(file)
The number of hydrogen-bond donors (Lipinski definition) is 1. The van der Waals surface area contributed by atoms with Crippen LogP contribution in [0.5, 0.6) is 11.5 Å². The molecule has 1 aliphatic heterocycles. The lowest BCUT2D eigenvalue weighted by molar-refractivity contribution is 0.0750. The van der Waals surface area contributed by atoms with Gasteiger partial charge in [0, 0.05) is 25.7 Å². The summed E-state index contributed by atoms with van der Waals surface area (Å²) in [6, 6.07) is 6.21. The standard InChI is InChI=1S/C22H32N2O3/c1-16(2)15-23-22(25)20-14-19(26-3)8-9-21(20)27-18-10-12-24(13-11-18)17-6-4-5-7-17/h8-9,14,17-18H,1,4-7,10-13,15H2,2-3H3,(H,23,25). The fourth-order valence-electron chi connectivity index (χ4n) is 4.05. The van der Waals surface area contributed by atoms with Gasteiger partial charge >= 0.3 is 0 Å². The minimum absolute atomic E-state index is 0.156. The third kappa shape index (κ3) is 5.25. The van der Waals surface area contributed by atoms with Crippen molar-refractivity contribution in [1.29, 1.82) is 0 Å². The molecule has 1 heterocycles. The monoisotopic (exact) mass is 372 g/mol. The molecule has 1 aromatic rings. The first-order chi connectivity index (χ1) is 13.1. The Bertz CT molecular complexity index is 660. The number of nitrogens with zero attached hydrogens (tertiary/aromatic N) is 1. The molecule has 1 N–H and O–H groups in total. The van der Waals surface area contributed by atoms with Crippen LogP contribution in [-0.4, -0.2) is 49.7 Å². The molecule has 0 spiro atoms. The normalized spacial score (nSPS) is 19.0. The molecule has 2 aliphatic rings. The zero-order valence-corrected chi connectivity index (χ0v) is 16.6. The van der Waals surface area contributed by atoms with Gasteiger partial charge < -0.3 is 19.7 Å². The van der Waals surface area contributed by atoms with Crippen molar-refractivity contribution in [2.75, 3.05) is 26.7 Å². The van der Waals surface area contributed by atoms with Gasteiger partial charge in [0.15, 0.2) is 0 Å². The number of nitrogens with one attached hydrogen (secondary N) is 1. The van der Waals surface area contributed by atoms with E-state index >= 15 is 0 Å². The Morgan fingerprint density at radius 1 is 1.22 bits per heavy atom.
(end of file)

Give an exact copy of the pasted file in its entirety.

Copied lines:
The number of hydrogen-bond donors (Lipinski definition) is 1. The van der Waals surface area contributed by atoms with Crippen LogP contribution in [0.5, 0.6) is 11.5 Å². The molecule has 1 aliphatic heterocycles. The lowest BCUT2D eigenvalue weighted by molar-refractivity contribution is 0.0750. The van der Waals surface area contributed by atoms with Gasteiger partial charge in [0, 0.05) is 25.7 Å². The summed E-state index contributed by atoms with van der Waals surface area (Å²) in [6, 6.07) is 6.21. The standard InChI is InChI=1S/C22H32N2O3/c1-16(2)15-23-22(25)20-14-19(26-3)8-9-21(20)27-18-10-12-24(13-11-18)17-6-4-5-7-17/h8-9,14,17-18H,1,4-7,10-13,15H2,2-3H3,(H,23,25). The fourth-order valence-electron chi connectivity index (χ4n) is 4.05. The van der Waals surface area contributed by atoms with Gasteiger partial charge >= 0.3 is 0 Å². The minimum absolute atomic E-state index is 0.156. The third kappa shape index (κ3) is 5.25. The van der Waals surface area contributed by atoms with Crippen molar-refractivity contribution in [1.29, 1.82) is 0 Å². The molecule has 1 heterocycles. The monoisotopic (exact) mass is 372 g/mol. The molecule has 1 aromatic rings. The first-order chi connectivity index (χ1) is 13.1. The Bertz CT molecular complexity index is 660. The number of nitrogens with zero attached hydrogens (tertiary/aromatic N) is 1. The molecule has 1 N–H and O–H groups in total. The van der Waals surface area contributed by atoms with Crippen LogP contribution in [-0.4, -0.2) is 49.7 Å². The molecule has 0 spiro atoms. The normalized spacial score (nSPS) is 19.0. The molecule has 2 aliphatic rings. The zero-order valence-corrected chi connectivity index (χ0v) is 16.6. The van der Waals surface area contributed by atoms with Gasteiger partial charge < -0.3 is 19.7 Å². The van der Waals surface area contributed by atoms with Crippen molar-refractivity contribution in [2.75, 3.05) is 26.7 Å². The van der Waals surface area contributed by atoms with Gasteiger partial charge in [0.15, 0.2) is 0 Å². The number of nitrogens with one attached hydrogen (secondary N) is 1. The van der Waals surface area contributed by atoms with E-state index >= 15 is 0 Å². The Morgan fingerprint density at radius 1 is 1.22 bits per heavy atom.